Skip main navigation

New offer! Get 30% off your first 2 months of Unlimited Monthly. Start your subscription for just £35.99 £24.99. New subscribers only T&Cs apply

Find out more

Addressing present challenges: a case study

Prof. Christa Tobler introduces the issue of a potential future Swiss–EU Agreement in the field of financial services.
In this step, we return to our first keyword, namely that of money. However, this time our focus is neither on corporate taxation nor on banking secrecy. Rather, we turn to a new and particularly demanding issue, namely that of financial services. With this, we mean the activities notably of banks and insurance businesses. We will use this example in order to discuss the challenges that pose themselves in view of the conclusion of new Swiss-EU Agreements in a situation where everything is more complicated than it used to be. We stated earlier in our course that there is, at present, no specific Swiss-EU Agreement in the field of financial services.
You will remember that the Insurance Agreement of 1989 does not cover services but is rather about the establishment of insurance companies. As for the Agreement on the free movement of persons, we heard that it covers services, though only to a limited extent. Notably, the agreement contains a special rule on financial services for which prior authorization is required and which are subject to so-called prudential supervision, that is state supervision. According to Art. 22(3)(ii) of Annex 1 to the Agreement, the rights of such service providers are under the reservation of the applicability of the laws, regulations, and administrative provisions prevailing in all contracting parties at the time of this agreement’s entry into force.
In other words, there is room for national laws that limit the access to the financial services market for foreign economic actors. We must therefore conclude that so far there is no comprehensive Swiss-EU regime that would allow for an easy economic exchange in this particular field. In addition, the financial sector today is so complex that it is generally agreed that special regulation is required. A general rule such as the prohibition of discrimination on grounds of nationality is not enough. What, then, does the financial sector itself wish? Well, it is interesting to note that attitudes in Switzerland have changed over time.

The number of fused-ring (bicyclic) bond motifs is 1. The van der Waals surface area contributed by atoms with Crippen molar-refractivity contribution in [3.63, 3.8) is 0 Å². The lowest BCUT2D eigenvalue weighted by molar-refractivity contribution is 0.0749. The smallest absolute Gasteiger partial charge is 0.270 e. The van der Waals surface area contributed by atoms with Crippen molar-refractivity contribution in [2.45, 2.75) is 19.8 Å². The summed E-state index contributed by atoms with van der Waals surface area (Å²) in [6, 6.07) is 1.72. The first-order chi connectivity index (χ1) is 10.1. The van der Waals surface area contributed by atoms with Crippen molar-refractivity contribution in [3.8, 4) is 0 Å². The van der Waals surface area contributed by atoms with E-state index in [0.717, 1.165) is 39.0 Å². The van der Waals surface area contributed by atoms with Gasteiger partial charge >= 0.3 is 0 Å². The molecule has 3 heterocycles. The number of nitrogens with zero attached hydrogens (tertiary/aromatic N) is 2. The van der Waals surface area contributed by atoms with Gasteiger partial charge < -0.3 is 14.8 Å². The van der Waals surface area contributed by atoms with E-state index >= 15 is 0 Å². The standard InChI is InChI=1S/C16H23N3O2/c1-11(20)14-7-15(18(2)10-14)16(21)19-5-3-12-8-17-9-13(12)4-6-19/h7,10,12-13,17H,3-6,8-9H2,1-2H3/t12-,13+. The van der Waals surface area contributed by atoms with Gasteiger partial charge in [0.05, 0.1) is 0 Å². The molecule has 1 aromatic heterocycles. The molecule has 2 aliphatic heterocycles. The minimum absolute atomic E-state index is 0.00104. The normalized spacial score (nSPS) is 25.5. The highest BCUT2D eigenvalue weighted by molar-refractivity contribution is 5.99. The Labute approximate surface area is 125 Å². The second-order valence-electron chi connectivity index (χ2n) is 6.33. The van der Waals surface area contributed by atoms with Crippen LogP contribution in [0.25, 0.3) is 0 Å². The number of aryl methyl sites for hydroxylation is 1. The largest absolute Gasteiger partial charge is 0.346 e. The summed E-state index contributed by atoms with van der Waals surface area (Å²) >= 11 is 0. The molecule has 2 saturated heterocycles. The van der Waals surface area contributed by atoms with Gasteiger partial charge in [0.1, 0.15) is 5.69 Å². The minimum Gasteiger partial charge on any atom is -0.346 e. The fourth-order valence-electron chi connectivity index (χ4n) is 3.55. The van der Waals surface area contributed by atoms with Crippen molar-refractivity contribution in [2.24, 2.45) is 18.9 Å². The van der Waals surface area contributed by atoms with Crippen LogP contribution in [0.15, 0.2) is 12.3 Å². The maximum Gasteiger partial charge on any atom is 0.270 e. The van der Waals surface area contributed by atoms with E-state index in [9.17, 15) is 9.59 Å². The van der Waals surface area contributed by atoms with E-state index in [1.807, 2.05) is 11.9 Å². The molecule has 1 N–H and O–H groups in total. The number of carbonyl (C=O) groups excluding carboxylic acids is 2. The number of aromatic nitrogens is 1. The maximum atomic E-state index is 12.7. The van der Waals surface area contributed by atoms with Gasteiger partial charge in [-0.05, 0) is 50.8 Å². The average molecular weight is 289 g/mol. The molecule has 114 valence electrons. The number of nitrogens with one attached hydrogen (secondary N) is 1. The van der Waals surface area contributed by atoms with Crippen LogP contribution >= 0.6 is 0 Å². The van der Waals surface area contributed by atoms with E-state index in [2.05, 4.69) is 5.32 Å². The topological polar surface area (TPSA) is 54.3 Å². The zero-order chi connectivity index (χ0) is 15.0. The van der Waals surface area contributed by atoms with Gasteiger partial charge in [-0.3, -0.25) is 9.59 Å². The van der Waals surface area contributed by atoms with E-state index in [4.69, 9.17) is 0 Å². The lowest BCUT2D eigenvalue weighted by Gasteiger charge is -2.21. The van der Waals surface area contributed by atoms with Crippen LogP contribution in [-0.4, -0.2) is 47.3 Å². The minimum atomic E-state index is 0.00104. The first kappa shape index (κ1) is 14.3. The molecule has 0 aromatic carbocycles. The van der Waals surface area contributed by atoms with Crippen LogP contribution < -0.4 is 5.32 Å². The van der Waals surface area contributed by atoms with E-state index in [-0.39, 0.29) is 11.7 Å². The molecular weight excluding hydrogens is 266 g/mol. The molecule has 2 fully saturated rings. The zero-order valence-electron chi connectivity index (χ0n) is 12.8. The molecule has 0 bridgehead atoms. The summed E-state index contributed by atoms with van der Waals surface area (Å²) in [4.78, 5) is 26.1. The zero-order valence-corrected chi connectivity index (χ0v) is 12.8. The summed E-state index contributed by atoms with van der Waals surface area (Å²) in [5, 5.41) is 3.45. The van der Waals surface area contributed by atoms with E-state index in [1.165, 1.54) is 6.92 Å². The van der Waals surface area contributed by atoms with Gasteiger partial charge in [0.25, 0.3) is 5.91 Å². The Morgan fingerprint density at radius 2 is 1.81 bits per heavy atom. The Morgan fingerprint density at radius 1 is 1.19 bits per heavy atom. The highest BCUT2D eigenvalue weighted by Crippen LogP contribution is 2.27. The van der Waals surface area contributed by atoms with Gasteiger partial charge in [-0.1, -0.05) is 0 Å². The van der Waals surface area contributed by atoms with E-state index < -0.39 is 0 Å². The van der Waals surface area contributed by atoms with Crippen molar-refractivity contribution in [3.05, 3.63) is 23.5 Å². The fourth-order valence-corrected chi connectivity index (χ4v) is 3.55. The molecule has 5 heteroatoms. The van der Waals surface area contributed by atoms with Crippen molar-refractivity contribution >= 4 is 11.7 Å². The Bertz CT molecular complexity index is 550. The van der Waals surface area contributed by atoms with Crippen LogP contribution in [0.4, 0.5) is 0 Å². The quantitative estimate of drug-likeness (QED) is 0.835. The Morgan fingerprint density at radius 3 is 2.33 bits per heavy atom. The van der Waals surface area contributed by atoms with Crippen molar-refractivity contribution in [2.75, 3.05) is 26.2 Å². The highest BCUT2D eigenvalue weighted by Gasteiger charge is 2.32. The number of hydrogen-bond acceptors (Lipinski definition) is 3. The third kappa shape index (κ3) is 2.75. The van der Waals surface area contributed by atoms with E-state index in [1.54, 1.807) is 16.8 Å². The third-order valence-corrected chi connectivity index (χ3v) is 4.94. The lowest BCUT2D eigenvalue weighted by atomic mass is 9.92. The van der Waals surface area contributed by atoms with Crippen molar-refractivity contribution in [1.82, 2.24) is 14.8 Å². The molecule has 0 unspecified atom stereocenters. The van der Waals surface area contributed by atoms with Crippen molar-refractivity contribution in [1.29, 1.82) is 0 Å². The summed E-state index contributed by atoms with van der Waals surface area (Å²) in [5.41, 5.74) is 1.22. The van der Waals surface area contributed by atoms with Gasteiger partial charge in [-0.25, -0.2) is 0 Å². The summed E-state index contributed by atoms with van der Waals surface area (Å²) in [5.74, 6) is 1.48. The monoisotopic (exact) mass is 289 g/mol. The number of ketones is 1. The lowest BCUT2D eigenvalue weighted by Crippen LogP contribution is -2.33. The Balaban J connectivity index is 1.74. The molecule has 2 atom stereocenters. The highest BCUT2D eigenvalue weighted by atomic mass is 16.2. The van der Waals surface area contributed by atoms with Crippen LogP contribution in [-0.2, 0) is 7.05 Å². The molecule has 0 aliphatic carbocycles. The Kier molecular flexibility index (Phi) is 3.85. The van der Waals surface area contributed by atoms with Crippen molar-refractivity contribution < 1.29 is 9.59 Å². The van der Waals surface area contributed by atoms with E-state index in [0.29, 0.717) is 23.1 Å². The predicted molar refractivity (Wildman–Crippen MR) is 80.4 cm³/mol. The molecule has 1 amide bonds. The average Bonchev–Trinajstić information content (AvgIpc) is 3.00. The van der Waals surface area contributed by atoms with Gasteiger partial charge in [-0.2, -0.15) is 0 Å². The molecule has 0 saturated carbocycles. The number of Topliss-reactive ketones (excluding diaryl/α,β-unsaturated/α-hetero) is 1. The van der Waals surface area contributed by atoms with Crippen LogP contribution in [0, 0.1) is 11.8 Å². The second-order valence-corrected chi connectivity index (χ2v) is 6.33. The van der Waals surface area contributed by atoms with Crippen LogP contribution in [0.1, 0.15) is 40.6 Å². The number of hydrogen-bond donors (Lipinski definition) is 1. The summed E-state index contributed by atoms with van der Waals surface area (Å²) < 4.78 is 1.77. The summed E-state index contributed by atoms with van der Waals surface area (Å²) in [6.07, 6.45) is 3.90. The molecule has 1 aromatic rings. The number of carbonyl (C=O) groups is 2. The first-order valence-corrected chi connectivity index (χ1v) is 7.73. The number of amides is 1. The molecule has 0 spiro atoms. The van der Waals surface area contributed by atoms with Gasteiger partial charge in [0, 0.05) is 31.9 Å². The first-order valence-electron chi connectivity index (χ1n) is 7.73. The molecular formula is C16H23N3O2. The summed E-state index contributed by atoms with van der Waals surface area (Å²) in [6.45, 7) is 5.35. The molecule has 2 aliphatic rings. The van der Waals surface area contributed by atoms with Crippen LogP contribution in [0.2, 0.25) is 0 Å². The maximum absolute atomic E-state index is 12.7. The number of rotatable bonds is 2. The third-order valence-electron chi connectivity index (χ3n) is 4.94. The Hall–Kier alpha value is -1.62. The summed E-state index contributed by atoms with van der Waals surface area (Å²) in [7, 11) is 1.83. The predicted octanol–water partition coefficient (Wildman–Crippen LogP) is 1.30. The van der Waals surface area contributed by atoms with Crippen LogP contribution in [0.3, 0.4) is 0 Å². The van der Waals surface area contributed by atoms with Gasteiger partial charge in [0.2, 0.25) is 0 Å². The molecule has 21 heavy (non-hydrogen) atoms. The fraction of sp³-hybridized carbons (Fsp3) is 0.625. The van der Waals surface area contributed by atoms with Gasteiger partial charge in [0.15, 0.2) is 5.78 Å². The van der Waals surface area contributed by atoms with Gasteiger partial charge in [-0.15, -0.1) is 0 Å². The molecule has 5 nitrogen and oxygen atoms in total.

First, for quite some time, it seemed that only the insurance sector was interested in a new agreement and not also the banking sector. More recently, the interest seems less on the side of insurance, whilst the banking sector appears to be cautiously in favour. On its website, the Swiss Banking Association writes under the title of EU Market Access, access to foreign markets is of strategic importance for ensuring the Swiss financial centre’s ability to remain competitive. ‘The preservation of a significant portion of added value and jobs in Switzerland also depends on the future success of the banks in Switzerland in asserting their position as one of the leading global financial centres.
Autonomous action alone will not bring about the desired results for protecting market access. In order to gain market access, political agreement must also be reached with the various partner states. Different measures should be taken simultaneously to this end, as a number of goals are likely attainable in the shorter term, while others will require more time.’ The Swiss Banking Association then states that its goal is to secure non-discriminatory market access to, among others, the EU EEA market. In November 2015, the Swiss Federal Administration reported that initial exploratory talks with the European Commission on the possibility of a future financial services agreement had taken place. However, these are no more than informal first steps.
Whether or not there is a real interest in such an agreement on both sides depends on many factors, among which not least the EU’s unilateral rules on the position of companies of third countries on the internal market. The easier they make it for such companies, the less an agreement is needed. Conversely, where the EU rules are very strict, market access can be guaranteed only through an agreement. In any event, it needs to be remembered that the EU is willing to conclude new market access agreements only once a new regime for the institutional issues is in place. We will discuss in a subsequent step what precisely are the technical challenges of such an agreement.

Would a Swiss-EU Agreement on financial services be desirable?

The financial industry in Switzerland recognises the importance of market access vis-à-vis the European Union. The views with respect to the desirability of a potential bilateral agreement on financial services depend on the sub-sector (banks, insurance businesses) and have changed over time.

This article is from the free online

Switzerland in Europe: Money, Migration and Other Difficult Matters

Created by
FutureLearn - Learning For Life

Reach your personal and professional goals

Unlock access to hundreds of expert online courses and degrees from top universities and educators to gain accredited qualifications and professional CV-building certificates.

Join over 18 million learners to launch, switch or build upon your career, all at your own pace, across a wide range of topic areas.

Start Learning now